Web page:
The saying is trustworthy and deserving of full acceptance that Christ Jesus came into the world to save sinners, of whom I am the foremost (1 Timothy 1:15). For even the Son of Man came not to be served but to serve, and to give his life as a ransom for many (Mark 10:45).
What if you had unresolvable “good conflict” in your family? Are there some things in which you should never agree? In our family, we have narrowed our “good conflict” down two things that we all will never agree.
Who is the greatest sinner in your home? Paul said he was the foremost, but he died, a death that left a vacancy in the “chief sinner seat.” The answer to the “biggest sinner question” is easy to figure out from my perspective.
There is no sin worse than being accused of putting the Son of God to death on a cross. From my point of view and through my eyes, there is no question that I am the chief sinner. We have discussed this many times as a family, and none of us have come to a resolution, other than we disagree. Lucia believes she is the biggest sinner in our home.
I suspect if Paul were here, he would chime in by saying he was the chief of sinners. Now that our children are getting older, they are beginning to see how both Lucia and I are wrong. Why should something so simple, be so complicated?
Though we will never agree, there is an upside: it’s hard to get into arguments when everyone in the room assumes the role of the chief sinner. The other upside is that after you blow it, you’re quicker to repent and reconcile with each other. And honestly, it is not a bad thing to view others through the lens of the cross. As you realize the debt God paid for your sin, it becomes easier to show mercy to others.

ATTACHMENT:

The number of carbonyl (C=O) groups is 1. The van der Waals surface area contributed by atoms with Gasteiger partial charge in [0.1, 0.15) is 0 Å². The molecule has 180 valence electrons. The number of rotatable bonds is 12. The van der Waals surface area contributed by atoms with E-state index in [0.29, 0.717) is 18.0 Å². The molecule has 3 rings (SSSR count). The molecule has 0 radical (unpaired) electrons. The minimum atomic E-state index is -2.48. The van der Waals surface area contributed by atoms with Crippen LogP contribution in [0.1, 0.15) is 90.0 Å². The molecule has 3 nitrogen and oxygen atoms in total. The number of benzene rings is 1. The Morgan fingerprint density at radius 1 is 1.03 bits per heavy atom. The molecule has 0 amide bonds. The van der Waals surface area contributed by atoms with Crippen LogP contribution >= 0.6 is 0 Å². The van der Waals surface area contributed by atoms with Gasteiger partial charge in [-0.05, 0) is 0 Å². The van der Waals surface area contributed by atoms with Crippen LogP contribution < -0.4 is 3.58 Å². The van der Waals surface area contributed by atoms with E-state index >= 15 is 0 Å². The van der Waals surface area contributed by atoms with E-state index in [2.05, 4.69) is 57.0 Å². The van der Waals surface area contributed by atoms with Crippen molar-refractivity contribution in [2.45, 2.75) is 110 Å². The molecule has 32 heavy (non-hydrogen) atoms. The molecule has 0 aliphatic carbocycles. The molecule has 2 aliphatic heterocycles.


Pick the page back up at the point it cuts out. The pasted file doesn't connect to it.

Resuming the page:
And should not you have had mercy on your fellow-servant, as I had mercy on you?) (Matthew 18:33).
What naturally flows out of an acute awareness that you put Christ on the cross is a humility that leads to action. Just as it becomes a challenge to be sinful toward another person, it is a natural reflex to want to serve those within your sphere of influence.
The person who sees himself as the biggest sinner, made alive and saved by God (Ephesians 2:1-10), is motivated to respond to that grace by serving others. Serving others is foundational to understanding the gospel. Christ came to serve, not to be served (Mark 10:45), but this also creates a conflict in our home. Nobody is permitted to “out serve” the other person.
Outdo one another in showing honor (Romans 12:10).
The gospel is not for the lazy person. It is a call to take your soul to task while motivating your body to work for others. The anti-gospel sees others as worse than yourself while using them for self-serving purposes.
If you think you’re better than others, you won’t serve others. If you’re not serving others, you believe you’re better than others.
Rick launched the Life Over Coffee global training network in 2008 to bring hope and help for you and others by creating resources that spark conversations for transformation. His primary responsibilities are resource creation and leadership development, which he does through speaking, writing, podcasting, and educating.
In 1990 he earned a BA in Theology and, in 1991, a BS in Education. In 1993, he received his ordination into Christian ministry, and in 2000 he graduated with an MA in Counseling from The Master’s University. In 2006 he was recognized as a Fellow of the Association of Certified Biblical Counselors (ACBC).